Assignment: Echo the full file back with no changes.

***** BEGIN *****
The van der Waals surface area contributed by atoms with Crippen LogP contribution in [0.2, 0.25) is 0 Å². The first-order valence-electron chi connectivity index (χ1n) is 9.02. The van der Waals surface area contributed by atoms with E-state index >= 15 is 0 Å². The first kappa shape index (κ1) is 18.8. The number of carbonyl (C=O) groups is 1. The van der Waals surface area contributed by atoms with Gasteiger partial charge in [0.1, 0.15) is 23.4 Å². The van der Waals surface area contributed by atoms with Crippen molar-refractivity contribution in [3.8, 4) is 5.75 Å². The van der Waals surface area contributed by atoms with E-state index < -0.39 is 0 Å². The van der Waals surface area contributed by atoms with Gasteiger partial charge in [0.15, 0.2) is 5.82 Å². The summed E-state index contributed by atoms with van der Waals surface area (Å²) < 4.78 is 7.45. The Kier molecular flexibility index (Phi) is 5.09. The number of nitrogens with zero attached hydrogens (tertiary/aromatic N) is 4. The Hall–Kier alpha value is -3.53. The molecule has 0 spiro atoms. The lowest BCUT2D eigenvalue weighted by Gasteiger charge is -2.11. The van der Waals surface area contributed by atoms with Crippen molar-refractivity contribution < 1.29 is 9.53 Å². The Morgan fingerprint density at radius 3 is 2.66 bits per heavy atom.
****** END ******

The van der Waals surface area contributed by atoms with Crippen LogP contribution in [0.2, 0.25) is 0 Å². The first-order valence-electron chi connectivity index (χ1n) is 9.02. The van der Waals surface area contributed by atoms with E-state index >= 15 is 0 Å². The first kappa shape index (κ1) is 18.8. The number of carbonyl (C=O) groups is 1. The van der Waals surface area contributed by atoms with Gasteiger partial charge in [0.1, 0.15) is 23.4 Å². The van der Waals surface area contributed by atoms with Crippen molar-refractivity contribution in [3.8, 4) is 5.75 Å². The van der Waals surface area contributed by atoms with E-state index < -0.39 is 0 Å². The van der Waals surface area contributed by atoms with Gasteiger partial charge in [0.15, 0.2) is 5.82 Å². The summed E-state index contributed by atoms with van der Waals surface area (Å²) < 4.78 is 7.45. The Kier molecular flexibility index (Phi) is 5.09. The number of nitrogens with zero attached hydrogens (tertiary/aromatic N) is 4. The Hall–Kier alpha value is -3.53. The molecule has 0 spiro atoms. The lowest BCUT2D eigenvalue weighted by Gasteiger charge is -2.11. The van der Waals surface area contributed by atoms with Crippen molar-refractivity contribution < 1.29 is 9.53 Å². The Morgan fingerprint density at radius 3 is 2.66 bits per heavy atom.